For Immediate Release
Contact: Jim Jeffress, (775) 560-9594, firstname.lastname@example.org
Pine Forest Range bill passes House; sportsmen urge Senate to honor stakeholder agreement in final version
Washington D.C. — Trout Unlimited said the passage of H.R. 5202, the Northern Nevada Land Conservation and Economic Development Act, by the House of Representatives was a welcome step forward and that sportsmen look forward to reinstating some of the measures original language as the Senate takes up consideration of the bill. H.R. 5202 passed the House late Monday.
The Pine Forest Range Recreation Enhancement Act, part of the package of bills that comprise H.R. 5202, was developed through a ground-up, stakeholder-driven process. The original version of the bill has been endorsed by a wide variety of stakeholders, from anglers and hunters to ranchers to local elected officials.
“Passage in the U.S. House of Representatives is a significant step forward for the Pine Forest Act. Trout Unlimited thanks Rep. Amodei for his leadership in advancing the bill,” said Jim Jeffress, Nevada Backcountry Coordinator for Trout Unlimited’s Sportsmen’s Conservation Project. “Now, we look forward to working with the Senate to make some small adjustments to the legislation that will better reflect the collaborative nature and original intent of the proposal and the investment of all the stakeholders in this process.”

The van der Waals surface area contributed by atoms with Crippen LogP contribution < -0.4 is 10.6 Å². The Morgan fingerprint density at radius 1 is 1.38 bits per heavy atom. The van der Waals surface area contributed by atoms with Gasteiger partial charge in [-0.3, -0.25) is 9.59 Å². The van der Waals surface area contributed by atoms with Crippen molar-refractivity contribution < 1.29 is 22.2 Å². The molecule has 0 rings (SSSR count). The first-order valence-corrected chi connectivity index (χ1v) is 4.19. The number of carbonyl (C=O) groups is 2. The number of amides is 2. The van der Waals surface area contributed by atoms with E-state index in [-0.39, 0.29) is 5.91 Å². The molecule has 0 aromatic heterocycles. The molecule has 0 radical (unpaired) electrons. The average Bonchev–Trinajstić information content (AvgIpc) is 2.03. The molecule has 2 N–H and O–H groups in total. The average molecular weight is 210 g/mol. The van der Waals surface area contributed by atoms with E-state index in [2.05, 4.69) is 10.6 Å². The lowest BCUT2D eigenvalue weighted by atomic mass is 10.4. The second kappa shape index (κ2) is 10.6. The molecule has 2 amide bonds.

The Pine Forest Range is a complex of largely undeveloped public lands in northwestern Nevada providing important water supply, habitat, and recreational values.
The Pine Forest Range Recreation Enhancement Act is supported by Nevadas entire congressional delegation and came out of an extensive collaborative process supported by Rep. Amodei. The bill includes measures such as road relocations, lands being released from consideration as wilderness, private land exchanges, and the creation of a new wilderness area from two existing Wilderness Study Areas.
Jeffress added, The Pine Forest Range bill has been a long time coming. For over a year, the stakeholders looked at maps and the country itself, going stream by stream, ridge by ridge, and road by road to identify and conserve the multiple use values of this area and create a product that all were happy with. As the Senate takes up the bill, we want to make sure all that local effort is reflected in the final product.